John Kasich was back at the Statehouse for his first event since leaving the governor’s office in January – the unveiling of his official portrait.
Kasich was praised by his successor and fellow Republican Mike DeWine, and by Senate President Larry Obhof (R-Medina), who also confirmed the difficult relationship between GOP lawmakers and Kasich in his final years in office.
“We didn’t always agree, and I don’t think that’s a secret to anybody in the room that there are, from time to time, tension between the branches," Obhof said. "But you never had any doubt where you stood with the Governor, and he wasn’t shy about telling you. And you never had to worry about whether there would be a lack of communication from his end in letting you know.”
Kasich wasn’t shy in his remarks either.
“Sitting there in that chair, I could kind of feel what it must be like to be dead, because you start to get a measure of what they included," Kasich said with a laugh. "And now I’m going to have to put some things out about my great sports prowess, my good looks, all these things – my humility. You gotta get all that stuff out there fairly soon.”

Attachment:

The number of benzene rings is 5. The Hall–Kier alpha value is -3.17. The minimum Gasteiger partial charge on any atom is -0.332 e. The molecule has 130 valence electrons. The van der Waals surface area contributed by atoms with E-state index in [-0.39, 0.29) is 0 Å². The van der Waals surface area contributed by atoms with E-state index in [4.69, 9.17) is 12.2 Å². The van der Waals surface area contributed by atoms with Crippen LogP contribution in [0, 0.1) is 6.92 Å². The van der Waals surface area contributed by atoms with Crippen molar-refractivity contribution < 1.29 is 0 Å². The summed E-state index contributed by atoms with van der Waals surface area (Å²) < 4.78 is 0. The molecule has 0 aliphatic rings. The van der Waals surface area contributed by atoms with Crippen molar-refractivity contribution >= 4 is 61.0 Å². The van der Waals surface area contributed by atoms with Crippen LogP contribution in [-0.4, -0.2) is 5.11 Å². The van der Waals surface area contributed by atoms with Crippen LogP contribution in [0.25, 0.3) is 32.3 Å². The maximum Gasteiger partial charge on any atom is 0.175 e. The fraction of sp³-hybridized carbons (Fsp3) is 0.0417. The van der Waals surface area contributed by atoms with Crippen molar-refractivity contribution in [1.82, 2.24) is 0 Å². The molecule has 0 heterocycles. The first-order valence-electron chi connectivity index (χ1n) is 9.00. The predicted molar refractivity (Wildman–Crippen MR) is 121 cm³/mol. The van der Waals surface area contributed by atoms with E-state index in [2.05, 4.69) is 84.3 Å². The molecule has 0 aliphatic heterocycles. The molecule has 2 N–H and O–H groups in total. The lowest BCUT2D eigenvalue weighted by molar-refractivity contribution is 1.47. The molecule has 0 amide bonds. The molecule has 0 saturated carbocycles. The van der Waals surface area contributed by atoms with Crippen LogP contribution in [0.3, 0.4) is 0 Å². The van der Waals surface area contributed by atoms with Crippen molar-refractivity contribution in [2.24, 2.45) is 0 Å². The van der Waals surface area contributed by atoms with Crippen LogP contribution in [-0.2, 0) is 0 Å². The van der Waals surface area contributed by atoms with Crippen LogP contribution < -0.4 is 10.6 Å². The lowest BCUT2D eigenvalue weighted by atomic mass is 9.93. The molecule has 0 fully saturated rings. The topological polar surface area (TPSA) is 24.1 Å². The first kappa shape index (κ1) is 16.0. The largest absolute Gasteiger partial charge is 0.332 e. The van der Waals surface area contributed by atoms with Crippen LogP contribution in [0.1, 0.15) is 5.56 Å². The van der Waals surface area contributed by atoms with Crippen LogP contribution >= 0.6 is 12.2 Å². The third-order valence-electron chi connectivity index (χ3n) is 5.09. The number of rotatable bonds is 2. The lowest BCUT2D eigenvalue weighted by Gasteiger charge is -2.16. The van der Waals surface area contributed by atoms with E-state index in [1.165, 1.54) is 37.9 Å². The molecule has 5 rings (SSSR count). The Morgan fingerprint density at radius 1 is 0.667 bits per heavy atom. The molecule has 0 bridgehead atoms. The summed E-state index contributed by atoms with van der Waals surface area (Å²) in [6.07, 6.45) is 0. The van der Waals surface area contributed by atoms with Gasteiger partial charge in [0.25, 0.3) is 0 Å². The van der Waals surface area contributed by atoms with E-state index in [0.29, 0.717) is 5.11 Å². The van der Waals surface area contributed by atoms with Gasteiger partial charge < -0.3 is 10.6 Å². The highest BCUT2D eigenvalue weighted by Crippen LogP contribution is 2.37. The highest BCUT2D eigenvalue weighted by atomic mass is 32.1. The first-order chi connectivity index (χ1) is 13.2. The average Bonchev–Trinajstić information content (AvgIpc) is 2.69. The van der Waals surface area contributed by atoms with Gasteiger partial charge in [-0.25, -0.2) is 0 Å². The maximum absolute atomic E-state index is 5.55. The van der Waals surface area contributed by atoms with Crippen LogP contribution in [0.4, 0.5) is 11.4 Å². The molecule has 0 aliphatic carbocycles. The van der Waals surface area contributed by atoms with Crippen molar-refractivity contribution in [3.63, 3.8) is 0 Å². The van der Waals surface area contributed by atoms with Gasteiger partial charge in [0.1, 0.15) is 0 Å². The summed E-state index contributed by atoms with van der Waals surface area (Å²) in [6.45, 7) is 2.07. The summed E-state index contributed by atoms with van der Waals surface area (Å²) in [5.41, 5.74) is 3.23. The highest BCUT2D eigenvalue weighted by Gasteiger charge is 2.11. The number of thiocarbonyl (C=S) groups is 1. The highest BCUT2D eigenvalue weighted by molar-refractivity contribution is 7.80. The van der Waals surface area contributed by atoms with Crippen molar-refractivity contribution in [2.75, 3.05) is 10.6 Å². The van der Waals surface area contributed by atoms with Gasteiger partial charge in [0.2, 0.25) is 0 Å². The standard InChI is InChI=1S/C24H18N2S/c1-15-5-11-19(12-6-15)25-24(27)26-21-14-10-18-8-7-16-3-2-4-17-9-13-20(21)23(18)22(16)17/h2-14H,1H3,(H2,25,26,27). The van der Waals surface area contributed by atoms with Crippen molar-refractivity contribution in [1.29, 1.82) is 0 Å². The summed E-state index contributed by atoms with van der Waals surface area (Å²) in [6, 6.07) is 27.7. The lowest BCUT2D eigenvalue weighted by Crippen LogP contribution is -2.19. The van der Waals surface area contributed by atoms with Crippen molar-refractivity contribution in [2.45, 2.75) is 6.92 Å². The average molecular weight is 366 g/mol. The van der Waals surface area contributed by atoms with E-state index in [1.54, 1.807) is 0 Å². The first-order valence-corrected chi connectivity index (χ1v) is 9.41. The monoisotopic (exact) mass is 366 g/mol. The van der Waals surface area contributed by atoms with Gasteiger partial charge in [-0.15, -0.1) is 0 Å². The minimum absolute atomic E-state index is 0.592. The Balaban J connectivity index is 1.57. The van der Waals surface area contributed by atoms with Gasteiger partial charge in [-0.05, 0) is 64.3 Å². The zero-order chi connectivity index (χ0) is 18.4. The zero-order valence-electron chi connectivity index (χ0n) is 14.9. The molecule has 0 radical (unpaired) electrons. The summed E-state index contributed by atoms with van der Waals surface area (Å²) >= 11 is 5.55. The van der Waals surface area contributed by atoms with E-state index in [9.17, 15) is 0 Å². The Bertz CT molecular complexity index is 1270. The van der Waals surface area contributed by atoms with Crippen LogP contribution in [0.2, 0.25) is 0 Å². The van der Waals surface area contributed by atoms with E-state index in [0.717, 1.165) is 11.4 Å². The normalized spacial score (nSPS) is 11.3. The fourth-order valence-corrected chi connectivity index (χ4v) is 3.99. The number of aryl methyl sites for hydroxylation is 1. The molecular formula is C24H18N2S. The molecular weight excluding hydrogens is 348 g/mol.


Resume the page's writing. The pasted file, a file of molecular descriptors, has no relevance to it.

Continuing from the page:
Kasich reflected on his years in Congress and as governor, and about his run for president. He won Ohio’s GOP primary in 2016 but his unwillingness to endorse Donald Trump and his criticism of him still angers many Republicans.
But Kasich said he drew much from his election as Ohio’s chief executive, which started with a memorable phrase in 2010.
"You remember the old ‘get on the bus or I’m going to run you over with the bus?’ That was designed for the special interests that could gum up the works, not for the people but the groups that could get in the way," Kasich said, referring to a comment made just days after unseating Democratic incumbent Ted Strickland. "Because the longer you’re in that job, you evolve as a person. The press used to ask me, and I would say, nah, I haven’t really changed much. As I reflect back on it, I changed dramatically, caring more and more and more about people.”
"We did this outside. I think I’m the first governor to do anything outside like that," Kasich said. "And you can see I’m resting there on the, I am resting there over at the Holocaust Memorial.”
Kasich fought for the Holocaust Memorial after concern that it would be out of place alongside the Civil War era architecture and statuary on the Statehouse grounds.
It was installed in 2014, just a few months before Kasich was elected to his second term.
Kasich was approached by reporters after the event but didn’t want to talk, but was overheard to say that while he didn’t see the portrait before the unveiling, he liked it.